True Lies: How documentary filmmaking set the stage for reality TV.

That was 2006. Since then I haven’t made another reality show, but I am making documentaries, and I keep asking myself if they are really that much different. After all, documentary filmmakers are also purveyors of a tell-all, show-all, know-all culture. Everyday life has become pop-culture entertainment, exploited as much by big TV networks and social-media companies as by the Jacks and Jills who offer up their lives in exchange for being noticed.

Keep reading …

True Lies: How documentary filmmaking set the stage for reality TV.

That was 2006. Since then I haven’t made another reality show, but I am making documentaries, and I keep asking myself if they are really that much different. After all, documentary filmmakers are also purveyors of a tell-all, show-all, know-all culture. Everyday life has become pop-culture entertainment, exploited as much by big TV networks and social-media companies as by the Jacks and Jills who offer up their lives in exchange for being noticed.

Keep reading …

The life of protest singer Phil Ochs plays out like a silver-screen Western in Kenneth Bowser’s documentary, Phil Ochs: There But for Fortune. “Left-wing politics was his career,” says one friend, “but … what was in his heart was not left-wing politics at all. It was John Wayne and Gary Cooper.” Keep reading …

The Accidental On-Purpose Documentarian: “We’ve set the bar so low that we don’t feel any pressure from the  outside,” says Mika Rättö, front man of an obscure Finnish experimental  rock band called Circle, at the beginning of Esko Lönnberg’s  meta-meta-documentary, Man with a Video Camera.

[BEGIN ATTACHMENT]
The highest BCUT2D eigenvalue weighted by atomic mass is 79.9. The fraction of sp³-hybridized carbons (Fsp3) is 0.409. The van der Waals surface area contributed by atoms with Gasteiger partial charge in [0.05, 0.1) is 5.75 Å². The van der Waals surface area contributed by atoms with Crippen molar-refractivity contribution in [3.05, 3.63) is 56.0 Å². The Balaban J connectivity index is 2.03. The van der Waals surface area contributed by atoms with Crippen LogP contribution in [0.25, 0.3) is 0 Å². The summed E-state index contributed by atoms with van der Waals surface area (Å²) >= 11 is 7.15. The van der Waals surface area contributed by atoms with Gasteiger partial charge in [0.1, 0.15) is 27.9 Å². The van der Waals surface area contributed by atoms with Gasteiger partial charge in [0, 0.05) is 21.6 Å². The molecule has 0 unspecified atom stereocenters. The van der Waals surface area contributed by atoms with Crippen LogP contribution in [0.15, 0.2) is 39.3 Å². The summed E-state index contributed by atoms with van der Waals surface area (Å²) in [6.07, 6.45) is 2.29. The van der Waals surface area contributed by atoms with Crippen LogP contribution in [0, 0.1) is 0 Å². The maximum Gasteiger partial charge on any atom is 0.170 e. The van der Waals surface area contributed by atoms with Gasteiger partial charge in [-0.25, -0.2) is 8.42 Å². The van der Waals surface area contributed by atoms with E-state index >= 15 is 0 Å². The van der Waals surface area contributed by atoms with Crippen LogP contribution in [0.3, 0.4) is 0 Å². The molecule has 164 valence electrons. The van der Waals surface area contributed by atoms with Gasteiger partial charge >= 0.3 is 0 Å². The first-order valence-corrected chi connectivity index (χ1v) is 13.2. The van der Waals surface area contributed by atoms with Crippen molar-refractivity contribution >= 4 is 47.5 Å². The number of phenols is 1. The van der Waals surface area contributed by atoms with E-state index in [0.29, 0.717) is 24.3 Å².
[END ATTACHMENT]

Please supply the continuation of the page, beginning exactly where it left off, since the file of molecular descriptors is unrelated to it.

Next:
To be sure,  Rättö’s words aren’t very reassuring to someone just sitting down to a  50-minute-long film with a jumpy timeline and English subtitles. But for  artists, musicians, and documentary buffs with even a junior  varsity-level of intellectual stamina, Man with a Video Camera is an interesting, experimental peek into what is often seen as an impenetrable subject: the creative process.
Keep reading …

The Accidental On-Purpose Documentarian: “We’ve set the bar so low that we don’t feel any pressure from the outside,” says Mika Rättö, front man of an obscure Finnish experimental rock band called Circle, at the beginning of Esko Lönnberg’s meta-meta-documentary, Man with a Video Camera.

To be sure, Rättö’s words aren’t very reassuring to someone just sitting down to a 50-minute-long film with a jumpy timeline and English subtitles. But for artists, musicians, and documentary buffs with even a junior varsity-level of intellectual stamina, Man with a Video Camera is an interesting, experimental peek into what is often seen as an impenetrable subject: the creative process.

Keep reading …

Disability doesn’t preclude exceptional creativity, the eye-opening documentary Make shows. Four self-taught artists with various life-altering conditions—Down syndrome, schizophrenia, blindness, and psychological problems—channel their visions with pure purpose and no pretense. Keep reading …

Unlike some VH1 pop-doc, The Black Power Mixtape 1967-1975 was created from archival footage  discovered in a Swedish TV station. It blends beautifully shot vérité  moments of urban life with intimate interviews with the era’s most  famous icons, such as Stokely Carmichael talking side by side with his  mom, and an impassioned prison one-on-one with Angela Davis. Read more …

Unlike some VH1 pop-doc, The Black Power Mixtape 1967-1975 was created from archival footage discovered in a Swedish TV station. It blends beautifully shot vérité moments of urban life with intimate interviews with the era’s most famous icons, such as Stokely Carmichael talking side by side with his mom, and an impassioned prison one-on-one with Angela Davis. Read more …

The Crockpot: A Weekly Link-Digest from Utne

Nothing beats the smell of paint fumes in the morning. So check out Atlas, a documentary on a few L.A.-based graffiti writers only recently digitized.

Musical obsession of the day: Jóhann Jóhannsson’s somber and bombastic score for The Miners’ Hymns, an experimental film documenting hardships of the U.K.’s pit mine laborers. Read Utne’s review.

Read our review of Bhutto, a lively portrait of the “Kennedys of Pakistan.”

A little embarrassed to have missed this, but yesterday was the five-year anniversary of legendary hip-hop producer J Dilla’s passing. We featured “Louder (Blast Your Radio Theme),” a track pulled from studio-sessions of the unfinished Dilla/Madlib collaboration, on the latest Utne Reader digital music sampler. The documentary above gives insight to his life and career. (H/T Reviler.)